Minnesota Chamber challenges Minneapolis paid sick time ordinance
By Doug Loon, President, Minnesota Chamber of Commerce
Minnesota is blessed with a diverse business landscape – all sizes and types of companies that make up the economic fabric of our state from border to border. Visit any community and see for yourself.
A manufacturer with a couple of hundred employees working shifts. A Main Street retailer providing jobs for a dozen full- and part-time workers. A hospital whose round-the-clock operations often demand that it contracts with an out-of-town company to provide emergency services. A trucking company crisscrossing the state to serve its clients.
Each business has distinctive operations and workplace needs. Each develops wages and salaries, benefits, policies and procedures that best serve the needs of employer and employees. It’s a sure bet the companies don’t share a uniform employee handbook.
Yet, that’s exactly what the city of Minneapolis is mandating with a new ordinance requiring businesses to provide paid sick time leave. The law takes effect July 1, 2017. In a nutshell, companies with six or more employees must provide paid sick and safe time to all employees who work within the city limits at least 80 hours within a year. Companies must comply with the ordinance even if they do not have a location in the city – or even in Minnesota, for that matter.
The Minnesota Chamber has filed a lawsuit to challenge the paid sick time ordinance. The lawsuit asks the judge to strike down the ordinance and in the meantime prevent the city of Minneapolis from enforcing it. The ordinance is unlawful because it conflicts with state law and seeks to regulate in a policy area that is a statewide concern. Simply put, we seek to ensure consistency of workplace laws and prevent a patchwork of city-by-city workplace regulations.
Businesses already have an incentive to compete for employees by offering the best mix of wage and benefits packages. We wholeheartedly support and encourage employers to provide employees with flexible, paid options for providing care to their families.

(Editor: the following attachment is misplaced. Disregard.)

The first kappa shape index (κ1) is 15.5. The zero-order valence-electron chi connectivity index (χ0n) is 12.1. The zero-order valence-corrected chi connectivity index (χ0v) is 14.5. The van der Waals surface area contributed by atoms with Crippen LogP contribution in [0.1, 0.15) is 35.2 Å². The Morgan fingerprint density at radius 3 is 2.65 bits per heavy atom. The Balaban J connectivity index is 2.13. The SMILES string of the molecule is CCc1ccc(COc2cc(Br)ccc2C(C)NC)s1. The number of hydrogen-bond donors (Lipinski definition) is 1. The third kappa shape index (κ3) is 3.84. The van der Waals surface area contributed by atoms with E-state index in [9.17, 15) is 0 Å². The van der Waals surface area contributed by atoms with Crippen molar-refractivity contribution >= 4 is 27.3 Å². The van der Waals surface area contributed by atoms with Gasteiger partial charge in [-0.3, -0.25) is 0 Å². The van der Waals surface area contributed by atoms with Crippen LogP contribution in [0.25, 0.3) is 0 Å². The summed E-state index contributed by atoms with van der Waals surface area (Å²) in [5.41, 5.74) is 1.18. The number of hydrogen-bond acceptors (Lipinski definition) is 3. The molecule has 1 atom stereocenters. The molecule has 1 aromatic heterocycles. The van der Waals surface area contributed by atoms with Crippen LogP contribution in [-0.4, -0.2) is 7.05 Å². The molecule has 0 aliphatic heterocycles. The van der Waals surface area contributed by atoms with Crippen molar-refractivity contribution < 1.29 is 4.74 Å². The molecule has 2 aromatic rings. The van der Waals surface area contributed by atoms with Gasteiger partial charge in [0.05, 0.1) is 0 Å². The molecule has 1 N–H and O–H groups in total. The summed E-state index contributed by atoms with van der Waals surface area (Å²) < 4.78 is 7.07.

Flexibility is the key, however. It’s a far better approach to have employers sit down with employees to develop policies that work for individual workplaces. Imposing a one-size-fits-all mandate stifles any creativity and flexibility with a straightjacket.
At the forefront of our efforts is collecting examples of “best practices” in paid sick leave policies from our members and sharing them with the broader business community. We’d like to hear from as many businesses as possible. Please send your examples to email@example.com.
Our lawsuit, filed in conjunction with a group of co-plaintiffs, will be watched closely. St. Paul has passed a similar ordinance also scheduled to take effect July 1, 2017. Duluth is considering a local ordinance, too. It’s only a matter of time before other efforts “come to a town near you.”
Beyond the legal flaws, the Minneapolis law is particularly troublesome in practical ways:
- The ordinance imposes significant administrative burdens by requiring companies to track exactly how many hours their employees work within the city limits and to pay lawyers to interpret the ordinance. These burdens will become even greater if other cities enact their own varying ordinances.
- The ordinance extends far beyond the boundaries of Minneapolis. Companies that deliver goods and services into the city, who have employees who telecommute from Minneapolis, or who otherwise have employees who attend meetings and events in Minneapolis will find themselves subject to the ordinance – perhaps unwittingly.